New parking areas at Kite Point in between Avon and Buxton, and at the former Naval Facility / Coast Guard housing complex at the end of Old Lighthouse Road, are slated to begin construction in early 2019. The two projects were outlined in detail at a Wednesday night meeting in Buxton hosted by the National Park Service.
The Kite Point parking lot is being established on the soundside, just south of the current Haulover Day Use Area. The parking area will have spaces for approximately 50 cars, as well as a paved entrance and a hard-packed surface utilizing clay and shells instead of pavement.
“It’s a very fragile area of the highway, so we are doing something low tech,” said Cape Hatteras National Seashore (CHNS) Superintendent David Hallac at the meeting. “Our primary objective is to get people off of the highway, as parking [on the side of Highway 12] has become a safety issue.”
Construction on the Kite Point parking area is scheduled to begin in January 2019, and to be completed by May 2019.
The new parking area at the end of Old Lighthouse Road is being constructed in two phases. The site where the parking area is being established was once the home of the Naval Facility Cape Hatteras, which was in operation from January 1956 until it was decommissioned in June, 1982. The site was then transferred to the U.S. Coast Guard where it eventually served as a housing complex, and was later transferred to the National Park Service.
The first phase of the Buxton Day Use area project includes clearing the road and opening the entrance to the site, as well as installing roughly 50 parking spaces, and a portable “Mobi-mat” walkway to provide handicapped access. Sand fencing will also be installed at several small portions of the site where potential pollutants have been identified by an examination contracted by the U.S. Coast Guard several years ago. (Further examination of the site is expected to be conducted in the future to review the presence of possible contaminants, and to proceed as needed.)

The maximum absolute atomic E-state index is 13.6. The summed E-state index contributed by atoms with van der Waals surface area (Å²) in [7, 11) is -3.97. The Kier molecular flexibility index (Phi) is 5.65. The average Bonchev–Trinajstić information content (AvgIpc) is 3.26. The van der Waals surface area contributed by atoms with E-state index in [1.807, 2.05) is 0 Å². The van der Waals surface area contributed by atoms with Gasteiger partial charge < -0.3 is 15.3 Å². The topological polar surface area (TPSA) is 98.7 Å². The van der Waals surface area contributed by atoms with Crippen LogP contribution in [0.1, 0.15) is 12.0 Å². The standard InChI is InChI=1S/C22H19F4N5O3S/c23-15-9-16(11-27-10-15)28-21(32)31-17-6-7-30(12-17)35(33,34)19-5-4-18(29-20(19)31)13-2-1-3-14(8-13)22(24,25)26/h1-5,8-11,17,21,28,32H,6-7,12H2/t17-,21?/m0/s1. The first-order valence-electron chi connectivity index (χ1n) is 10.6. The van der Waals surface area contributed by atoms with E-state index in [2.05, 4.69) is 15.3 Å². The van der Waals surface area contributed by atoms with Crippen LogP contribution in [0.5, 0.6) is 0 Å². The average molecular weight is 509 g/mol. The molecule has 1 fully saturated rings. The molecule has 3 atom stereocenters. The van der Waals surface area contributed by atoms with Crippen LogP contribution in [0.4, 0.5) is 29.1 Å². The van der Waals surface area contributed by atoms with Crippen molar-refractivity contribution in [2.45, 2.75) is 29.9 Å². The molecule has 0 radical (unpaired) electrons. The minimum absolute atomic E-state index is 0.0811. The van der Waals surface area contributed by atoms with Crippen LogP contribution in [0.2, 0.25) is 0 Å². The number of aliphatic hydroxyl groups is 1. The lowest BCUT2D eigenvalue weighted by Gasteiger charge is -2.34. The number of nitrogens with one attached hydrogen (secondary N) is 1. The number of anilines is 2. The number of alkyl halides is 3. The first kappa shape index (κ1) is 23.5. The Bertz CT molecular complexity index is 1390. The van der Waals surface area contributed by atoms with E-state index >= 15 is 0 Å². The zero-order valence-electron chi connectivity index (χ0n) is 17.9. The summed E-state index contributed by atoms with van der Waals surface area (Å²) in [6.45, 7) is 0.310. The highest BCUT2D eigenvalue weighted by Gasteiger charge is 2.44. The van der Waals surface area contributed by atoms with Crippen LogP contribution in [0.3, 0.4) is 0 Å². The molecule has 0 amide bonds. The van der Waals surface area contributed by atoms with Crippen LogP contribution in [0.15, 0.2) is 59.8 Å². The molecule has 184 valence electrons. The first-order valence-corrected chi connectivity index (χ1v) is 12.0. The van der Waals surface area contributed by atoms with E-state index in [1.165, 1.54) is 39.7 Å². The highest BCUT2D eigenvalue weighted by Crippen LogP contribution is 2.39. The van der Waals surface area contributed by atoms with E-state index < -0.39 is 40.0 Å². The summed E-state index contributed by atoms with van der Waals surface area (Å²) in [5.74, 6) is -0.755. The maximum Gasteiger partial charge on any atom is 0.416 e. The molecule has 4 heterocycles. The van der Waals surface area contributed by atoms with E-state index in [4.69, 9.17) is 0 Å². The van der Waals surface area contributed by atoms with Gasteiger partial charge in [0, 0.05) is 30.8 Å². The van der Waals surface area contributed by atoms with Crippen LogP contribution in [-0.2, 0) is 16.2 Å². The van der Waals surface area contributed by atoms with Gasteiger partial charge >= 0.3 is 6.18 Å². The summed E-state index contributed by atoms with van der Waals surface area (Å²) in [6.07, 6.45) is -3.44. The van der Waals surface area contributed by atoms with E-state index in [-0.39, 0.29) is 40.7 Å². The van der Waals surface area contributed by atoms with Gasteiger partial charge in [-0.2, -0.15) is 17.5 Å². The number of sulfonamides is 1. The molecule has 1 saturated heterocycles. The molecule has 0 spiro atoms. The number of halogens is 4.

The first phase of the Buxton Day Use project is expected to begin in February 2019, and to be completed and open to the public by April 2019.
The second phase is a more costly endeavor, with a construction estimate of $355,526, and does not have a concrete start date. During the second phase of the project, a comfort station – or public restrooms – will be installed, with four stalls for women, and two stalls and two urinals for the men’s portion of the station. The parking spaces will also be striped, or outlined, during the second phase of the project.
Both the Kite Point parking area and the new Buxton Day Use Area were established as two out of 29 potential projects that were identified in the Cape Hatteras National Seashore’s Proposal to Facilitate Additional Public Beach Access Project in June of 2013.
During the 2013 comment period when the project was first announced, Hallac noted that the CHNS received 1,472 comments, which all supported the new parking area. “Basically, all the comments said ‘please do this, but also build a bathroom,’” said Hallac.
Several attendees at Wednesday evening’s meeting outlining the project did voice concerns about the potential for increased traffic on Old Lighthouse Road, which would connect with the Buxton Day Use Area. Both David Hallac and County Commissioner Danny Couch, who was also in attendance, said they would talk with representatives at the North Carolina Department of Transportation (NCDOT) to see if additional safety measures could be implemented on Old Lighthouse Road, such as posted speed limit signs, enhanced shoulders / bike lanes, and adding a center line to indicate the two-way traffic pattern.
“There are solutions here… and I think we have an opportunity to [improve] that road,” said Couch.
The Wednesday night meeting attracted roughly 30 business and home owners, NPS personnel, and other community organization representatives who wanted an update on both projects.
Hallac noted that another meeting may also be scheduled in early 2019 to provide updates on both projects, as well as other Cape Hatteras National Seashore endeavors that are ongoing, or slated for the future.